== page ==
PK: Do you believe that that quick visual evolution and varied body of work makes it difficult for your regular museum/gallery visitor to sometimes “get a handle” on your work as well as others who employ various media? There is comfort in the familiar and an ability to categorize the work…do you think that is why some “fear” or have displeasure in some contemporary art?
JB: I think that if one was looking to my work for consistency in form or medium, that I would steer them instead toward the ideas within the work. Most of the mediums I use are chosen based on which one can best help to articulate the concept within its materiality. So the forms and materials change a lot, but as I had mentioned before, I feel the vein of ideas I'm mining stay fairly consistent. But if pressed I would say that almost all of my work begins as sound or incorporates it in some way, which I know can be really challenging to a viewer. But I always leave doors open in my work. Those doors are usually text or titles but, if paid attention to, they make all the difference. It is cool that the wires of the fence make a noise and create a weird sound in the space, but if you know that the wires are vibrating with the sounds of winds from Jupiter and from West Texas then it changes your headspace immediately, and then you start to question “why did he choose those sounds” and hopefully that line of questions would provide a doorway into the piece. As for contemporary art, most of the time I don't feel it is intentionally trying to alienate an audience. It is just that most audience members may not have a completed guidebook on where to look for meaning. The current of art has been a rapid one over the past 150 years, and if you are just stepping into it, it may seem to be rushing by too quickly to pick one thing up over another. It would be a bit like stepping into a neuroscience lab and expecting that just because you have a brain, you would understand what they are researching and all the jargon they use to describe their process. So that is why I try to leave open doors of entry into the work, small footholds that once used, they can leverage a viewer up and into the full meaning of the work.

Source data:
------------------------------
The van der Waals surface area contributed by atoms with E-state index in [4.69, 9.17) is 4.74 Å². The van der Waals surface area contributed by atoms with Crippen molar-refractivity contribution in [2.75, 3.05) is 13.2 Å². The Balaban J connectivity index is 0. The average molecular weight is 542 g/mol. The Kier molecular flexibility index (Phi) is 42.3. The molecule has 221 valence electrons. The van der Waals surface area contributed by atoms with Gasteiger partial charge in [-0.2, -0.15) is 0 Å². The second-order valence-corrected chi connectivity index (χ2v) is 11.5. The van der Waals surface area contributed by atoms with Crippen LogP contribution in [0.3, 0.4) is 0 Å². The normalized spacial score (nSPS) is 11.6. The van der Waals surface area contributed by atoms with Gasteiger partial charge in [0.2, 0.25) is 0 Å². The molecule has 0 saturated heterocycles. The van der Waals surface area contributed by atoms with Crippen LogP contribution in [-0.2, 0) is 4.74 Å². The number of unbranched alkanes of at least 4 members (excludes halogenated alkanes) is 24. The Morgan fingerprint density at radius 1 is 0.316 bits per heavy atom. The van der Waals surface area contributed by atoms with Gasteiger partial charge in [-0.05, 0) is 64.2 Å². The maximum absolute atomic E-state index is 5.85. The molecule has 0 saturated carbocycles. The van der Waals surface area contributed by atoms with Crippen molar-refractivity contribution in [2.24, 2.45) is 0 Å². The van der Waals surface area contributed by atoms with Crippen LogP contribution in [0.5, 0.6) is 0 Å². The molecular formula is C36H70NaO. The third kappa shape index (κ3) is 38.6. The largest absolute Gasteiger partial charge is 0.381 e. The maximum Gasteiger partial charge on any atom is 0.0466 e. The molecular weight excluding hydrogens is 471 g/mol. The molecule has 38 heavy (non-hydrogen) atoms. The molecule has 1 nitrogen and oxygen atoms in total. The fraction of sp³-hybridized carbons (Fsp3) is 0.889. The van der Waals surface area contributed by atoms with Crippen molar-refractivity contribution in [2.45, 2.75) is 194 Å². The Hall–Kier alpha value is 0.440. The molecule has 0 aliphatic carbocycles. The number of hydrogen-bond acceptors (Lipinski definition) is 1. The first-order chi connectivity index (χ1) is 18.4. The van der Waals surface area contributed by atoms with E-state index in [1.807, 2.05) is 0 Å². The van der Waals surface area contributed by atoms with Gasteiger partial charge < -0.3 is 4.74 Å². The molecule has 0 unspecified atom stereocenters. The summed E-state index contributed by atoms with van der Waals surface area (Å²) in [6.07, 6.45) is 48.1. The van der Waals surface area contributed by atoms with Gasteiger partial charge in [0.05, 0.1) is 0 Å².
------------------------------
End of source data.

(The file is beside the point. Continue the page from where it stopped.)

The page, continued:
PK: I envision the rows of fence in the first gallery as a labyrinth gently leading viewers into a smaller gallery. Can you briefly describe the object they encounter and how you conceived of it relating to the labyrinth of wire?